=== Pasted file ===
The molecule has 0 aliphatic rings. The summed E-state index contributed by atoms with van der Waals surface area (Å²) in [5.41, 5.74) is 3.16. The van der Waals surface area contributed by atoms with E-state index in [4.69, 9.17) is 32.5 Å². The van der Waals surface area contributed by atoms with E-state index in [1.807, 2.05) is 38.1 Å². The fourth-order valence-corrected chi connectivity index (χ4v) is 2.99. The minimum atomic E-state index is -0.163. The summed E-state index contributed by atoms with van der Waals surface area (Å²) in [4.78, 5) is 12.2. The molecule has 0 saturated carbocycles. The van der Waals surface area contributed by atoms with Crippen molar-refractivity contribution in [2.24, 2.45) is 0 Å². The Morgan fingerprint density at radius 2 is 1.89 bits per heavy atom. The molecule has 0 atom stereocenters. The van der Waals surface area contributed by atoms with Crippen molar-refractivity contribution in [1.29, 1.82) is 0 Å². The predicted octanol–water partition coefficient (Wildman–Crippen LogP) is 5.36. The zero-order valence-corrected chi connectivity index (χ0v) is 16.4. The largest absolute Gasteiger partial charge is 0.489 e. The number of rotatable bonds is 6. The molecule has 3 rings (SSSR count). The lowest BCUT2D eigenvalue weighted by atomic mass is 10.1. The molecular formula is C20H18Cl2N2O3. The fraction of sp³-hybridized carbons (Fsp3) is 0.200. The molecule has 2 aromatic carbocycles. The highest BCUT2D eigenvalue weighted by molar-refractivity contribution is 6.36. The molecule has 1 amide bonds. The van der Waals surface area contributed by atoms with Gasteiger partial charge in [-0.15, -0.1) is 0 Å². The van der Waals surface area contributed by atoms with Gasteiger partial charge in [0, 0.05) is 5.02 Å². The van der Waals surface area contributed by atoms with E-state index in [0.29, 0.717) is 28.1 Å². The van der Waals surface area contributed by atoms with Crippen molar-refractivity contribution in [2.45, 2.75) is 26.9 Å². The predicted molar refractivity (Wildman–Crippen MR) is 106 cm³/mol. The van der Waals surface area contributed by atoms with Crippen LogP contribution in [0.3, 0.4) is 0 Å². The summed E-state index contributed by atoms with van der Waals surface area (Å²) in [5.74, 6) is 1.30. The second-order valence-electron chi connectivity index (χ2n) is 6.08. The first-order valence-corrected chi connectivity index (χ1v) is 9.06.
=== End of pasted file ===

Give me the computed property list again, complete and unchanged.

The molecule has 0 aliphatic rings. The summed E-state index contributed by atoms with van der Waals surface area (Å²) in [5.41, 5.74) is 3.16. The van der Waals surface area contributed by atoms with E-state index in [4.69, 9.17) is 32.5 Å². The van der Waals surface area contributed by atoms with E-state index in [1.807, 2.05) is 38.1 Å². The fourth-order valence-corrected chi connectivity index (χ4v) is 2.99. The minimum atomic E-state index is -0.163. The summed E-state index contributed by atoms with van der Waals surface area (Å²) in [4.78, 5) is 12.2. The molecule has 0 saturated carbocycles. The van der Waals surface area contributed by atoms with Crippen molar-refractivity contribution in [2.24, 2.45) is 0 Å². The Morgan fingerprint density at radius 2 is 1.89 bits per heavy atom. The molecule has 0 atom stereocenters. The van der Waals surface area contributed by atoms with Crippen molar-refractivity contribution in [1.29, 1.82) is 0 Å². The predicted octanol–water partition coefficient (Wildman–Crippen LogP) is 5.36. The zero-order valence-corrected chi connectivity index (χ0v) is 16.4. The largest absolute Gasteiger partial charge is 0.489 e. The number of rotatable bonds is 6. The molecule has 3 rings (SSSR count). The lowest BCUT2D eigenvalue weighted by atomic mass is 10.1. The molecular formula is C20H18Cl2N2O3. The fraction of sp³-hybridized carbons (Fsp3) is 0.200. The molecule has 2 aromatic carbocycles. The highest BCUT2D eigenvalue weighted by molar-refractivity contribution is 6.36. The molecule has 1 amide bonds. The van der Waals surface area contributed by atoms with Gasteiger partial charge in [-0.15, -0.1) is 0 Å². The van der Waals surface area contributed by atoms with Gasteiger partial charge in [0, 0.05) is 5.02 Å². The van der Waals surface area contributed by atoms with E-state index in [0.29, 0.717) is 28.1 Å². The van der Waals surface area contributed by atoms with Crippen molar-refractivity contribution in [2.45, 2.75) is 26.9 Å². The predicted molar refractivity (Wildman–Crippen MR) is 106 cm³/mol. The van der Waals surface area contributed by atoms with Crippen LogP contribution in [0.3, 0.4) is 0 Å². The summed E-state index contributed by atoms with van der Waals surface area (Å²) in [5.74, 6) is 1.30. The second-order valence-electron chi connectivity index (χ2n) is 6.08. The first-order valence-corrected chi connectivity index (χ1v) is 9.06.